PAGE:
Friday, February 5, 2010


After claiming in my last post that recounting our weekend could be stretched all week, I have fulfilled the prophecy by not posting =) Not technically what I had in mind, but hey, there were issues. In any case, here is an unjustifiably photo-heavy review of what was an awesome day in Lebanon. We started out early to visit an easily accessible site, Byblos. As with most things that have been around so long, it technically has three names, but I like to refer to it as Byblos because of the etymological link to the alphabet and the written language. The word Bible is derived from the name of this city.

The kids had been anxious to go there for a while for several reasons. As is common with many young girls, they are very interested in princesses. As part of my anti-Disney princess inoculation program, I have been introducing them to princesses like Catherine the Great, the Tudor queens, Pharaoh-queens of Egypt, Queen Rania, etc. etc. In our house, princesses have tea parties, lead their armies into battle, and follow-up with egalitarian social policies. Hence, going to actual castles is a big hit. Byblos has a nice one, so it gets bonus points right off the bat. Second, some of the items we found on our scavenger hunt at the national museum come from Byblos, so showing them the greater context has obvious archeological value. Third, Lebanese sites specialize in offering direct access. Being able to actually enter and play in the ruins from the various time periods offered a great way to make the history come alive and provide fun pretend. Fourth, the kids are somewhat familiar with it on account of an excellent book:

Since the first one worked out so well, I put together another scavenger hunt for us to walk through. The kids wanted their sheets as soon as we left the car. According to my making-it-up-as-I-go plan, I’ve noticed that young kids generally feel quite powerless and really enjoy times to take charge. I decided to help link what they had read about and what they were experiencing by bringing their Byblos book along and using it as a guidebook. We opened to the map page and they got to take turns being leader.

Arrival at the site was a big hit. The kids were thrilled with the castle, and went straight for it.

After a brief stint in their on-site museum, we moved on to the castle site itself, learning what each part was for, why the arched roofs have sunstones and so forth. Shortly thereafter, we found a very photogenic niche that gave me a chance to present them with surprise plan #1. One of the best gifts we have ever received was a set of dyed silk scarves from my mother (I think this was 3 years ago). I highly recommend these as play items. Incredibly polymorphic. In this case, I brought a few in my bag along with some crowns (made out of saved-up cardboard from the box our dishes came in). A few squeals of delight later, and the princess of grass and princess of lava were holding court.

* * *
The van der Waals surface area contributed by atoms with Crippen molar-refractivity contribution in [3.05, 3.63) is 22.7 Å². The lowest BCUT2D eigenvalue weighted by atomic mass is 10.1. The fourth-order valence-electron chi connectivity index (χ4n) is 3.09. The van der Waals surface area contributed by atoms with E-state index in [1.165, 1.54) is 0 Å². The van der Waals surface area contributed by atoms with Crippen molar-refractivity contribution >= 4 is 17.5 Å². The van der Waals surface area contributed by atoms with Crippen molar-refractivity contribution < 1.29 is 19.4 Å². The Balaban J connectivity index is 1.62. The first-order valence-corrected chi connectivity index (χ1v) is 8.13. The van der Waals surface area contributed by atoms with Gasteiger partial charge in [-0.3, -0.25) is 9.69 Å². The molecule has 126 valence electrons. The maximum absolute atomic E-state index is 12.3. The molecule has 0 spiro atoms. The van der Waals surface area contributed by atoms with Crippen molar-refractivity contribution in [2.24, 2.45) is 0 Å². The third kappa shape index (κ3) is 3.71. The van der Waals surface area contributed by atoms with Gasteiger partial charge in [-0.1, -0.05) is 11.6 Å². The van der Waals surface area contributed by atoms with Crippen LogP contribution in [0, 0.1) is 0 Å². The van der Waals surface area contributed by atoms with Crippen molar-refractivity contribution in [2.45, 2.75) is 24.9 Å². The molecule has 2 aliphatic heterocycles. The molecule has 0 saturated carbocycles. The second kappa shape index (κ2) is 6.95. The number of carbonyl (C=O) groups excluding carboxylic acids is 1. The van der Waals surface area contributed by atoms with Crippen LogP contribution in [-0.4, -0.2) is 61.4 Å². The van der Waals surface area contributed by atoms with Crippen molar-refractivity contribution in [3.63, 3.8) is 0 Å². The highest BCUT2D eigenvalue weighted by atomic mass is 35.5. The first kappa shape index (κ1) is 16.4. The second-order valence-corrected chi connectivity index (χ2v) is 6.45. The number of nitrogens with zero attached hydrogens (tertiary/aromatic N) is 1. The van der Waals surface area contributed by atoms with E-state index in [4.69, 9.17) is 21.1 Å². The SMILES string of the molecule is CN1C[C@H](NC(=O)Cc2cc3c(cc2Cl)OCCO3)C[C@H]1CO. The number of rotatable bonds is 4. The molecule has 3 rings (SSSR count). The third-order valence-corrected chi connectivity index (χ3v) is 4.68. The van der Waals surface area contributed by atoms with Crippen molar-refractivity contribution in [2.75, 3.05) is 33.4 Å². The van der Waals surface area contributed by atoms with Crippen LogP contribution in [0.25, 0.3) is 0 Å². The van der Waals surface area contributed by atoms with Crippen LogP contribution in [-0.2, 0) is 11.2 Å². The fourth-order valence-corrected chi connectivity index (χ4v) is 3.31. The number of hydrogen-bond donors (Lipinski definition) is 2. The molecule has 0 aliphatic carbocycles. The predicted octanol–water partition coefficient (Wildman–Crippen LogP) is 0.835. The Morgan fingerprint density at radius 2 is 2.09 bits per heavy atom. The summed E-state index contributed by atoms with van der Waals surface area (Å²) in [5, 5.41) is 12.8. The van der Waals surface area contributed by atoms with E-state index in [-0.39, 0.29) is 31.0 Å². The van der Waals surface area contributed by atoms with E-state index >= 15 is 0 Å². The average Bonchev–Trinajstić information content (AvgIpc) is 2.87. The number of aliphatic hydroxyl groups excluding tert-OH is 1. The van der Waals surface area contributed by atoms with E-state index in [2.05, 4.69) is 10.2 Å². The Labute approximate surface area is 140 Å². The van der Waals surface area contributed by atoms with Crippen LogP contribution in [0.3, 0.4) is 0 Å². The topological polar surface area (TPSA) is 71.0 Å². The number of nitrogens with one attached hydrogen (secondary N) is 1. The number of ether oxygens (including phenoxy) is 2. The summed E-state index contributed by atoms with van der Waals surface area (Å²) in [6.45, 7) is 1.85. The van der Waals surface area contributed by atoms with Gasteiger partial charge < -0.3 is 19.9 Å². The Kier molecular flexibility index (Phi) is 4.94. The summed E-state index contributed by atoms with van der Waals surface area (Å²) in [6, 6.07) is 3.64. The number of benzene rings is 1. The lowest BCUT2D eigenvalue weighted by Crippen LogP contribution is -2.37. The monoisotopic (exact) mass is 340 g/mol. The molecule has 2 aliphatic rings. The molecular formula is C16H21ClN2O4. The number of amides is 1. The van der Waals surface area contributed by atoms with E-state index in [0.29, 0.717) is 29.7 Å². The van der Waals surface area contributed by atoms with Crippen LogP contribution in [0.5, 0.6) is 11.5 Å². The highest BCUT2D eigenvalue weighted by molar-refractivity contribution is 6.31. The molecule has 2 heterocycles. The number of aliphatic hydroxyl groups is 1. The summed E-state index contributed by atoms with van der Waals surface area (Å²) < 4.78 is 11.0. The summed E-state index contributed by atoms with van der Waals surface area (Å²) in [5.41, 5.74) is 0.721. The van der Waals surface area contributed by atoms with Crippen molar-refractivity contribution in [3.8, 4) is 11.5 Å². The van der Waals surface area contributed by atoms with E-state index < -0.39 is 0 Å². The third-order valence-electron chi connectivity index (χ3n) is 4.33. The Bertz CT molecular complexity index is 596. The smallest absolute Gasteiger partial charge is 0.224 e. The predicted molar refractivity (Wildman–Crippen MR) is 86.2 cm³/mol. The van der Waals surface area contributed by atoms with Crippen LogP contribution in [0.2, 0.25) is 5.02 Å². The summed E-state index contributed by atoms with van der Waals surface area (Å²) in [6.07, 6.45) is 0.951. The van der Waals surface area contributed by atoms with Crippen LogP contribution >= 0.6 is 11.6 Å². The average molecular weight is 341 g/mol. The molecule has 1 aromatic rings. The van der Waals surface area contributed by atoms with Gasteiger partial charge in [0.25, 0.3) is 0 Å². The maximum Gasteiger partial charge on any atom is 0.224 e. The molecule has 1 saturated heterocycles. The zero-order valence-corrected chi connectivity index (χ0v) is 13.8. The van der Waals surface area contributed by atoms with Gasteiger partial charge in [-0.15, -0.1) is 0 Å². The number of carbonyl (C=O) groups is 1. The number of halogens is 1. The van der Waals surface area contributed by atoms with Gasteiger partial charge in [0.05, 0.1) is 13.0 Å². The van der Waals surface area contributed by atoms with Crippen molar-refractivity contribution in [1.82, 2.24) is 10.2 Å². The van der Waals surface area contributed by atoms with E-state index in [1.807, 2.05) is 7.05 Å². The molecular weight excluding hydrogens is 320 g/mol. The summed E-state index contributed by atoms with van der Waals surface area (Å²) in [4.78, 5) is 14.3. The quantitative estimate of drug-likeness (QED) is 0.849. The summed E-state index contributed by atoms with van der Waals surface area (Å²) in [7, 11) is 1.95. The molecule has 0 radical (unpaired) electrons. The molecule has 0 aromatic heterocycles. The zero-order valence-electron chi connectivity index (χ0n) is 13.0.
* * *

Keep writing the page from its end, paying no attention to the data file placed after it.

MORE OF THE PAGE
A little role-playing later (I tend to shift between being a servant and being visiting nobility), and it was time for surprise plan #2. While sneaking the scarves and crowns into my bag, I noticed the tea set their Aunt Katie gave them in STL. Quick bottle of water later, and it is tea time for all! The princesses mostly agreed on how they would renovate the castle, but there was some minor difference of viewpoint in where to put the dragon.

After the sustenance, it was time to continue the scavenger hunt. The kids were having difficulty focusing, so I activated emergency reserve plan A – cameras. I’ve noticed that when the kids are having difficulty focusing, giving them some digital cameras really sucks them into the moment. There is something about digital photography that gives the exact same vista a new fascination.

Fortunately, it worked and they got back on track quickly. From there it was easy to transition onto the grounds to continue our hunt.  At which point, we had a serendipitous diversion. Byblos had significant Egyptian and Greek influence due to a nasty habit of being interesting enough to conquer. In any case, this means we had the good fortune to stumble across some super-sized kouros pieces I had never noticed before. I tried an ad hoc explanation of the kouros concept to the kids, and showed them how to stand like one. I’ll probably try to interleave this into some sort of activity box in the future. Maybe on human poses in art….

Anyway, we had so much fun, that I’m going to have to cut out a couple hours worth of content to keep this post even remotely manageable. If you like it, I can make future posts filling in the gaps. We stayed in princess regalia for the rest of the trip, and had a grand time claiming rooms in the foundations of ancient temples. I picked mine too quickly and ended up with the smallest one, but I did have a pool outside my room, so there’s that.

We made our way over to the ancient spring complex, which I had never visited before. We are in this picture I promise.

The end of the day was filled with finding the ancient tombs of the rulers of Byblos. Dandellion informed us that when she dies, she wants to be buried in a clay funerary jar. OK then.

We had a great time putting on two plays and a gladiatorial combat scene at the roman theater, and capped off by taking a look at some of the ancient sarcophagi that weren’t interesting enough to be in the museum.

We were able to again make reference to our excellent re-purposed guidebook to see exactly where and how the artifacts from the museum were found. I’d like to think that helped make it come alive for them.
It was a delightfully fun trip.

1 comment:

  1. That really does sound like loads of fun.
    Another trivia fact on the scarves...they were died with Cool Aid- boiling water and silk and you have slightly sented rainbow scarves!